, Volume 41, Issue 3, pp 483-508

Orphans in Africa: parental death, poverty, and school enrollment

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Abstract

We examine the impact of orphanhood on children’s school enrollment in 10 sub-Saharan African countries. Although poorer children in Africa are less likely to attend school, the lower enrollment of orphans is not accounted for solely by their poverty. We find that orphans are less likely to be enrolled than are nonorphans with whom they live. Consistent with Hamilton’s rule, the theory that the closeness of biological ties governs altruistic behavior, outcomes for orphans depend on the relatedness of orphans to their household heads. The lower enrollment of orphans is largely explained by the greater tendency of orphans to live with distant relatives or unrelated caregivers.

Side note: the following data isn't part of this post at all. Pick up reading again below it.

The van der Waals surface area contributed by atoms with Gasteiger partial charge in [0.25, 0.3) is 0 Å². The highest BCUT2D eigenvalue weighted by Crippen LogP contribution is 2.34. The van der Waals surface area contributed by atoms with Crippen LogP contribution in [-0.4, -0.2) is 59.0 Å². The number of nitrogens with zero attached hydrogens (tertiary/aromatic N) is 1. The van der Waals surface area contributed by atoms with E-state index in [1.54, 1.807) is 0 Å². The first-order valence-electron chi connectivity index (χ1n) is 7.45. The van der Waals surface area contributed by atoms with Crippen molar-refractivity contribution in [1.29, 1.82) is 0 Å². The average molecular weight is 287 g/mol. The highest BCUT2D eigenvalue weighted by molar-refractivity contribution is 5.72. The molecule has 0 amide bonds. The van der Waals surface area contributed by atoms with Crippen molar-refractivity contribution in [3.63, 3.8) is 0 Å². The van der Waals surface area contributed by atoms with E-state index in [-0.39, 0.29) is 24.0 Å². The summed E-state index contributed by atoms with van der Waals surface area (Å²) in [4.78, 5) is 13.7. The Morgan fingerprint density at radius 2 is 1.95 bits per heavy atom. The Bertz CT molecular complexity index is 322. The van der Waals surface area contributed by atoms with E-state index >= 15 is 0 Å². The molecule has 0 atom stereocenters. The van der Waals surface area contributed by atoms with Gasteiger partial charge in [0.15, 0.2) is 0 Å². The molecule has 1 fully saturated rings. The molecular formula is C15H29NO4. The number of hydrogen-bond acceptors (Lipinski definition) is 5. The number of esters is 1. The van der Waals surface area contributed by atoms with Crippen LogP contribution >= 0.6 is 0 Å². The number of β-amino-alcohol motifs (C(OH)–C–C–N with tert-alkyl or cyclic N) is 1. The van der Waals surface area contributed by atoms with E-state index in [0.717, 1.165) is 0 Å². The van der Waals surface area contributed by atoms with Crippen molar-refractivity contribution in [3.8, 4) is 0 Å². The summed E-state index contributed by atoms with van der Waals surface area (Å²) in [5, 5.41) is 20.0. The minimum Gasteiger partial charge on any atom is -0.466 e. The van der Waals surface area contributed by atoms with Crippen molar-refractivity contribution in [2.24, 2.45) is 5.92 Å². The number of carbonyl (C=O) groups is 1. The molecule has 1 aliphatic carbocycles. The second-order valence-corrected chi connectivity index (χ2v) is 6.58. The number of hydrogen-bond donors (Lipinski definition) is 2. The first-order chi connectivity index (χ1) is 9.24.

We thank Angus Deaton, Duncan Thomas, Susan Watkins, participants in a seminar at Princeton University and at the 2003 BREAD conference, and two anonymous referees for their helpful comments. Thu Vu provided excellent research assistance. This research was supported by a grant from the National Institute on Aging (AG20275-01).